BabyLegs by Max Liboiron is licensed under a Creative Commons Attribution-NonCommercial-ShareAlike 4.0 International License.
The P.E.T. is a do-it-yourself ocean plastic monitoring device based on filtering plastics through a mesh bag containing textured balls constructed out of materials easily found in household settings. The technology is anchored in the water and rests floating on the surface near a shoreline where plastics are commonly found. Water enters the technology from all angles and are entangled in the balls. The P.E.T. is designed to be light and portable so it can be easily transported to, from, and around the water.
PET photographs by Max Liboiron.
The P.E.T. can be made out of multiple variations of household items found in kitchens or bathrooms, can be bought for inexpensive amounts at stores such as Walmart, the Dollar Store and Pipers, or filter items can be scavenged or created from natural materials. Filter items can be determined by users based on the type of local plastics they hope to catch and the materials they have on hand. The P.E.T. is also designed to work over time and requires little to no physical labour. Instead of trawling the technology, the waves of the ocean are used to mix and naturally filter plastics through the technology. The technology can be left by itself in open waters without consistent monitoring. Users can choose to deploy, check-in, and pick up their technology whenever they please. See how to build your own here.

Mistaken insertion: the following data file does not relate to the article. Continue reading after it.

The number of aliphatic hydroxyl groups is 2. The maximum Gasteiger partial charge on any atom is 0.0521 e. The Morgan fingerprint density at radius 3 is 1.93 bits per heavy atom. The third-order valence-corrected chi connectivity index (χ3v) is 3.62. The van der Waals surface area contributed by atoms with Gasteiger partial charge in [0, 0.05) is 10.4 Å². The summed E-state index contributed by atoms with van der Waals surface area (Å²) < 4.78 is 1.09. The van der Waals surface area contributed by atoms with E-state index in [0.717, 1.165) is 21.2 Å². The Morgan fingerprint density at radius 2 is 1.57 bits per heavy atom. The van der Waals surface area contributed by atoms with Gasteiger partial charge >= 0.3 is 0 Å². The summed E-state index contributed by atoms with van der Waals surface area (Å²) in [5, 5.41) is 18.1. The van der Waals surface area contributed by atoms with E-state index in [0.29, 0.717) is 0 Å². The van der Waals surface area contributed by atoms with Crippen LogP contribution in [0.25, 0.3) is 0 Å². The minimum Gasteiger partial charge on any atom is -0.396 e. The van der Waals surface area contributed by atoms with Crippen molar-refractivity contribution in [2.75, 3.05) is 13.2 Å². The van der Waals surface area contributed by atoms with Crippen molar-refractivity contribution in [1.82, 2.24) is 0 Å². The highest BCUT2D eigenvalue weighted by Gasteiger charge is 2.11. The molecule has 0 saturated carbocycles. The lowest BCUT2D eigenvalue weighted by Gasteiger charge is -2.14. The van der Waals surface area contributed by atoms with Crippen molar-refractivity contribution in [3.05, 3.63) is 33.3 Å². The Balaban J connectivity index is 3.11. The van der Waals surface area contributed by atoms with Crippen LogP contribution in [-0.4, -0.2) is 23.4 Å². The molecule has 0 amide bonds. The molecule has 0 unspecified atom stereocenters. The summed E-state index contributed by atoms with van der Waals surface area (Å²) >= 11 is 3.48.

The Plastic Entanglement Trap (P.E.T.) by Eilish Cowan, Clement Gonondo, Adrienne O’Connor, Patrick Squires is licensed under a Creative Commons Attribution-NonCommercial-ShareAlike 4.0 International License.
To address the problems of marine plastics and public science, we created an educational tool geared towards children: the Ice Cream Scoop Trawl. This is a simple technology that children can help make and use it to learn about marine plastics. It is used to test for presence of marine plastics at the water’s surface. An ice cream container is modified so that water can pass through it and fitted with a handle so that a child can pull it through water. The trawl features two types of mesh, one larger to prevent large debris from passing through, and on the further end, a finer, screen mesh to prevent collected samples from escaping. Reused, affordable and readily available materials are used in its design to prevent cost barriers for individuals interested in building their own technology. Additionally, its affordability may be an attractive feature to organizations such as summer camps, schools, environmental awareness programs, who wish to incorporate the Ice Cream Scoop into their curriculum.
Ice Cream Scoop in action and collected plastics. Photographs by Max Liboiron.
The making and use of the Ice Cream Scoop Trawl engages children with the marine environment and allows them to see the presence of plastics in the ocean. Research has found that learning attitudes and values related to environmental conservation is important in young children to promote action (Cutter-Mackenzie & Edwards, 2014). Further, children learning as active participants in citizen science contributes not only to a fuller understanding of environmental issues for the child but also supplies additional scientific data and involvement, valuable to researchers and the general population (Miczajka, Klein & Pufal, 2015).
Ice Cream Scoop by dairy queens (Heather Alexander, Maire Nic Niocaill, Kate Winsor, and Kristen Milley) is licensed under a Creative Commons Attribution 4.0 International License.